This crab can be found off the southern coast of the Japanese island Honshū. They can often be found in depths as low as almost 2000 feet. They enjoy inhabiting vents or holes deep below the water's surface.

The long legs are used by the females to carry their larvae. The larvae develop in these pouches for up to 72 days at which point they will develop into something much more like a crab; however, they tend not to look anything like the parent until much later. Additionally, the Japanese spider crab is an omnivore and will feed on whatever plant and animal matter they can get a hold of.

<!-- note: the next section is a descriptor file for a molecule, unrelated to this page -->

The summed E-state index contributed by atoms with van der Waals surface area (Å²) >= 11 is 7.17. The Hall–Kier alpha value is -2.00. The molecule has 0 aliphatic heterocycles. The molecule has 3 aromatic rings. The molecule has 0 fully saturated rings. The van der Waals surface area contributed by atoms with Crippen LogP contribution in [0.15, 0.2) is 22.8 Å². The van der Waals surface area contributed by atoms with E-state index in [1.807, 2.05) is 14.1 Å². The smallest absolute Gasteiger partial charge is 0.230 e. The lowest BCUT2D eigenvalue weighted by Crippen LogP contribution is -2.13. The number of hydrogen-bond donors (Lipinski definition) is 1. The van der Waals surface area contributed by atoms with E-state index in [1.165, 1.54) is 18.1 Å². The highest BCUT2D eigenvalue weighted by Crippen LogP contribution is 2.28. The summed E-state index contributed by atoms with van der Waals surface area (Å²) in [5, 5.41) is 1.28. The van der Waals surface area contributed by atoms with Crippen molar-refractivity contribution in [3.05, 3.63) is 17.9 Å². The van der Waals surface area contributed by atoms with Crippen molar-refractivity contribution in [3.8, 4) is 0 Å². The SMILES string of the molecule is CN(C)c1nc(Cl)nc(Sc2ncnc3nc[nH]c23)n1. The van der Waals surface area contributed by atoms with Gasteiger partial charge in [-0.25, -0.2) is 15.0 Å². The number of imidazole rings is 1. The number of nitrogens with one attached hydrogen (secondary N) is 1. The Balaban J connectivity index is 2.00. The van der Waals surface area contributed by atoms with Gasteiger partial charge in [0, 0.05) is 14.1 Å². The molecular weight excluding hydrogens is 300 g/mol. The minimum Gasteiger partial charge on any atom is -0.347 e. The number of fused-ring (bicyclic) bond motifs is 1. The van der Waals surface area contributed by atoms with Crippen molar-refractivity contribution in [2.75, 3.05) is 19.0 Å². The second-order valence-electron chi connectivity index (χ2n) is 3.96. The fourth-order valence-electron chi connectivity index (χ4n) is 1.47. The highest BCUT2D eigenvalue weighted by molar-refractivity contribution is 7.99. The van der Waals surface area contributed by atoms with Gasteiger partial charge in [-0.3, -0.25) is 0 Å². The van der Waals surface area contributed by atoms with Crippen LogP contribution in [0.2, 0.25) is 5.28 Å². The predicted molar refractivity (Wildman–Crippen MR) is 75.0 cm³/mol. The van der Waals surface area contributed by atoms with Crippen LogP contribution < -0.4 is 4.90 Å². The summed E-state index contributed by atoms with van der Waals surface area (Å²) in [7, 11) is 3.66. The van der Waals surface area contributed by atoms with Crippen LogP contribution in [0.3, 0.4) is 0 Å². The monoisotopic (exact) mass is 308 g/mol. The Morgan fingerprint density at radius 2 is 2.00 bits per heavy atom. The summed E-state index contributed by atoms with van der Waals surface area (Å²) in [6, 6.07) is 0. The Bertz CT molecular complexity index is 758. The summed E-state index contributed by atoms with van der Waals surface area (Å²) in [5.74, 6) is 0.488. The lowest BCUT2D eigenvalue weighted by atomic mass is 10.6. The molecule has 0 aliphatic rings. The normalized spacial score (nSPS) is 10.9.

So the main thing about this crab is how large and spooky it looks. I did not really go into this with a fictional character in mind. I was thinking more like alien invasion. Can you imagine a swarm of these creatures crawling towards you? There is something intensely alien about them. They remind me of odd things I have seen in movies and games--such as the alien ships in War of the Worlds and the striders from Half-Life 2. It is very possible that this creature has inspired such fiction. I beg you to consider the possibility.

For now, you should have a look at these marvelous picture. The ones with humans in them are best because it provides a size comparison. How creepy they are! I love it!

Thank you for reading my blog! If you enjoyed it, you can comment below, or you can email me at tkwadeauthor@gmail.com. Thank you!







Tuesday, February 7, 2017

Feliformia Spotlight: Canadian Lynx